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Patterns of distribution of Echinothrix diadema (Echinodermata: Echinoidea) in the Mombasa Marine National Park and Reserve, Kenya
Van Hout, T. (1998). Patterns of distribution of Echinothrix diadema (Echinodermata: Echinoidea) in the Mombasa Marine National Park and Reserve, Kenya. MSc Thesis. Vrije Universiteit Brussel: Brussel. 71 pp.

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Document type: Dissertation

    Echinothrix diadema (Linnaeus, 1758) [WoRMS]

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  • Van Hout, T., more

    Echinothrix spp. is present at several sites along the Kenyan coast, amongst which the Mombasa District: Mombasa Marine National Park and Reserve (MMNP&R). In the MMNP 90% of the genus consist of the large bodied of Echinothrix diadema. Although in the older established parks a very significant decrease in its abundance has taken place, only a small decrease has been observed for the Mombasa area, of which the park is considered as a “transition reef’ (fish stock has only partially recovered). Since the establishment of the park in 1991 Echinothrix diadema’s biomass has not decreased like that of other sea urchins inhabiting the reef lagoon. Although E. mathaei has always been pointed out as the most important and competitive strongest herbivore, more recently eyes become fixed on E. diadema as a very important herbivore. However, as well worldwide as in the Kenyan reefs only few studies have been conducted related to this genus in general, towards a better understanding of its role in the coral reef community and its distribution. Therefore, surveys were carried out to first locate the species in Mombasa Marine National Park’s and Reserve’s fringing reef system. Later, during one month more detailed surveys were carried out at the inner reef of MMNP&R towards a better understanding of this species’ substrate and habitat preference. In the Mombasa Marine National Park and Reserve, Echinothrix diadema is restricted to the inner reef lagoon. As generalists, echinoids’ distribution is mainly determined to areas that they are physically able to tolerate. Therefore it can be said that due to its rather fragile test, Echinothrix diadema is primarily situated in the sheltered back reef. Furthermore, from literature study and personal observations it can be stated that Echinothrix diadema is considered as a coral reef echinoid, that can be of great influence on the reef community. The recorded data indicated E. diadema showed a high affinity for the topographically more complex areas of the reef, whereas this was shown more prominently in the park than in the reserve. Therefore the most obvious reason for this phenomenon would be the hiding from predators (mainly fish), of which the abundance is higher in the park. However, the predator guild feeding on E. diadema is probably very small. Another reason could be this sea urchin’s sensitiveness towards the high insolation it is receiving in these areas. Still, this is in contrast with the observations on this animal, found in tidal rock pools on the reef platform. Therefore it might be that the predation on this animal has been underestimated. Also, it may be avoiding competition from herbivorous fish by occupying hollows and borrows.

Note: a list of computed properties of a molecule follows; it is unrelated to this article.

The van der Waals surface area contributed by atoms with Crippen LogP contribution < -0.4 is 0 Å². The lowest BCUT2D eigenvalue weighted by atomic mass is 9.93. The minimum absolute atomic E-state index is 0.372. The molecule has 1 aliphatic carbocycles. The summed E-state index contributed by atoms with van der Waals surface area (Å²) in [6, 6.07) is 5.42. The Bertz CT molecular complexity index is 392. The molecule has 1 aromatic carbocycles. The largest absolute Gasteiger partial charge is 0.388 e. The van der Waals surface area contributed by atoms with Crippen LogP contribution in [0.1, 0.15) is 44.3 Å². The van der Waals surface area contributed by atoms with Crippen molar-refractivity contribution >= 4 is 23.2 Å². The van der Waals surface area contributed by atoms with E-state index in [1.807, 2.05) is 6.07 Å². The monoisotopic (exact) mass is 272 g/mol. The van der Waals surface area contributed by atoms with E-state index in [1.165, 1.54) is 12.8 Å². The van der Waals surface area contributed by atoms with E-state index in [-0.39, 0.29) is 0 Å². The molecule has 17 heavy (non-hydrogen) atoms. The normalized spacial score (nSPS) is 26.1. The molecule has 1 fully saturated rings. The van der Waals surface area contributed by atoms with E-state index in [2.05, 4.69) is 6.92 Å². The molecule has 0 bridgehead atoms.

• Abundance of Echinothrix diadema and its substrate coverage in the Mombasa Marine National Park and Reserve (Kenya) in September-October 1997, more

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